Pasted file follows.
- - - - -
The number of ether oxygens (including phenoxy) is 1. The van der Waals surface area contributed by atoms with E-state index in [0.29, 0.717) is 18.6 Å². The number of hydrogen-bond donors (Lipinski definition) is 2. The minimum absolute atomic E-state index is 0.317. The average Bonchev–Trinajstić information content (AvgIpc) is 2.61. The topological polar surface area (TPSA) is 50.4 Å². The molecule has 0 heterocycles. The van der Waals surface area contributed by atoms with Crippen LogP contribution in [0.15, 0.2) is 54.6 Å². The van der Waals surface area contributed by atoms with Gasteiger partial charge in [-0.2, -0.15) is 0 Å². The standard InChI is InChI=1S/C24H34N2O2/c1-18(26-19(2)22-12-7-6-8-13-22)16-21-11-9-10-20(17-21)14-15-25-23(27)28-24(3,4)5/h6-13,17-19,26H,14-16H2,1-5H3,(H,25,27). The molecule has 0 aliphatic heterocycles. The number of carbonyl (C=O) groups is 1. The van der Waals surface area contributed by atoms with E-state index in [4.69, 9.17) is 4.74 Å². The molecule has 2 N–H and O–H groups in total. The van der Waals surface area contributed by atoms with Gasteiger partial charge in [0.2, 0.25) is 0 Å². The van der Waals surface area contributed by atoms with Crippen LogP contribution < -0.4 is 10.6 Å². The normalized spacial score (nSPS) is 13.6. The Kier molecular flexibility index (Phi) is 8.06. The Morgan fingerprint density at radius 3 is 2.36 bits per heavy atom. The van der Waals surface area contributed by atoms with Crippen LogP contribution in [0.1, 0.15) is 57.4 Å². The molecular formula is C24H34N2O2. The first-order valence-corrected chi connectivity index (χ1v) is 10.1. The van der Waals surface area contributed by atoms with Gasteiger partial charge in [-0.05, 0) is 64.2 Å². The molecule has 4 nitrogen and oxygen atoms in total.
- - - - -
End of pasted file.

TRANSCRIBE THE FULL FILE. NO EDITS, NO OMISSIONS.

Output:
The number of ether oxygens (including phenoxy) is 1. The van der Waals surface area contributed by atoms with E-state index in [0.29, 0.717) is 18.6 Å². The number of hydrogen-bond donors (Lipinski definition) is 2. The minimum absolute atomic E-state index is 0.317. The average Bonchev–Trinajstić information content (AvgIpc) is 2.61. The topological polar surface area (TPSA) is 50.4 Å². The molecule has 0 heterocycles. The van der Waals surface area contributed by atoms with Crippen LogP contribution in [0.15, 0.2) is 54.6 Å². The van der Waals surface area contributed by atoms with Gasteiger partial charge in [-0.2, -0.15) is 0 Å². The standard InChI is InChI=1S/C24H34N2O2/c1-18(26-19(2)22-12-7-6-8-13-22)16-21-11-9-10-20(17-21)14-15-25-23(27)28-24(3,4)5/h6-13,17-19,26H,14-16H2,1-5H3,(H,25,27). The molecule has 0 aliphatic heterocycles. The number of carbonyl (C=O) groups is 1. The van der Waals surface area contributed by atoms with E-state index in [4.69, 9.17) is 4.74 Å². The molecule has 2 N–H and O–H groups in total. The van der Waals surface area contributed by atoms with Gasteiger partial charge in [0.2, 0.25) is 0 Å². The van der Waals surface area contributed by atoms with Crippen LogP contribution < -0.4 is 10.6 Å². The normalized spacial score (nSPS) is 13.6. The Kier molecular flexibility index (Phi) is 8.06. The Morgan fingerprint density at radius 3 is 2.36 bits per heavy atom. The van der Waals surface area contributed by atoms with Crippen LogP contribution in [0.1, 0.15) is 57.4 Å². The molecular formula is C24H34N2O2. The first-order valence-corrected chi connectivity index (χ1v) is 10.1. The van der Waals surface area contributed by atoms with Gasteiger partial charge in [-0.05, 0) is 64.2 Å². The molecule has 4 nitrogen and oxygen atoms in total.